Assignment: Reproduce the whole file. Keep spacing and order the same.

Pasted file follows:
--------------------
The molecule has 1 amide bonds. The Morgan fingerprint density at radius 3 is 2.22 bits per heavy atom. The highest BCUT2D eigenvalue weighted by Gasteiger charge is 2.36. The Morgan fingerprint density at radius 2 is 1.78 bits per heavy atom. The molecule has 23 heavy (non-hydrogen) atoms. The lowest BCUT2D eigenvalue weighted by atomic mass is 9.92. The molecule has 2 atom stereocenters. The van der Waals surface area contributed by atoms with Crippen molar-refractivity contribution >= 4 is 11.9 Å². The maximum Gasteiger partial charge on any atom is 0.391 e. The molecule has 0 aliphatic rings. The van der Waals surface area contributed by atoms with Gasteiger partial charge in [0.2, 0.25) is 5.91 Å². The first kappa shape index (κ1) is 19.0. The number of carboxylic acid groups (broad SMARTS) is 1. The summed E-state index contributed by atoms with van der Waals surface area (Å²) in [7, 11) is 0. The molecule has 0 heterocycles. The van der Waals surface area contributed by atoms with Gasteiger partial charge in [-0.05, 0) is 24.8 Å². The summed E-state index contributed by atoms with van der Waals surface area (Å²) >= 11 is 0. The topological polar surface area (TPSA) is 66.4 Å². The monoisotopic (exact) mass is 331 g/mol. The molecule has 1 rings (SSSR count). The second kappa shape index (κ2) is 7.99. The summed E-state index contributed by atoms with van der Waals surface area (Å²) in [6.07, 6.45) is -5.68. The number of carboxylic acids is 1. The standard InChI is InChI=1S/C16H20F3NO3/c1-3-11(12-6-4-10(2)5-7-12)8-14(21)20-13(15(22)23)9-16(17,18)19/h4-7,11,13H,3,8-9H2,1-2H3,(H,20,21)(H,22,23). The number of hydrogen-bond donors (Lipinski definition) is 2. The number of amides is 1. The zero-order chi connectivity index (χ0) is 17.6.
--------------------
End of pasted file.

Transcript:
The molecule has 1 amide bonds. The Morgan fingerprint density at radius 3 is 2.22 bits per heavy atom. The highest BCUT2D eigenvalue weighted by Gasteiger charge is 2.36. The Morgan fingerprint density at radius 2 is 1.78 bits per heavy atom. The molecule has 23 heavy (non-hydrogen) atoms. The lowest BCUT2D eigenvalue weighted by atomic mass is 9.92. The molecule has 2 atom stereocenters. The van der Waals surface area contributed by atoms with Crippen molar-refractivity contribution >= 4 is 11.9 Å². The maximum Gasteiger partial charge on any atom is 0.391 e. The molecule has 0 aliphatic rings. The van der Waals surface area contributed by atoms with Gasteiger partial charge in [0.2, 0.25) is 5.91 Å². The first kappa shape index (κ1) is 19.0. The number of carboxylic acid groups (broad SMARTS) is 1. The summed E-state index contributed by atoms with van der Waals surface area (Å²) in [7, 11) is 0. The molecule has 0 heterocycles. The van der Waals surface area contributed by atoms with Gasteiger partial charge in [-0.05, 0) is 24.8 Å². The summed E-state index contributed by atoms with van der Waals surface area (Å²) >= 11 is 0. The topological polar surface area (TPSA) is 66.4 Å². The monoisotopic (exact) mass is 331 g/mol. The molecule has 1 rings (SSSR count). The second kappa shape index (κ2) is 7.99. The summed E-state index contributed by atoms with van der Waals surface area (Å²) in [6.07, 6.45) is -5.68. The number of carboxylic acids is 1. The standard InChI is InChI=1S/C16H20F3NO3/c1-3-11(12-6-4-10(2)5-7-12)8-14(21)20-13(15(22)23)9-16(17,18)19/h4-7,11,13H,3,8-9H2,1-2H3,(H,20,21)(H,22,23). The number of hydrogen-bond donors (Lipinski definition) is 2. The number of amides is 1. The zero-order chi connectivity index (χ0) is 17.6.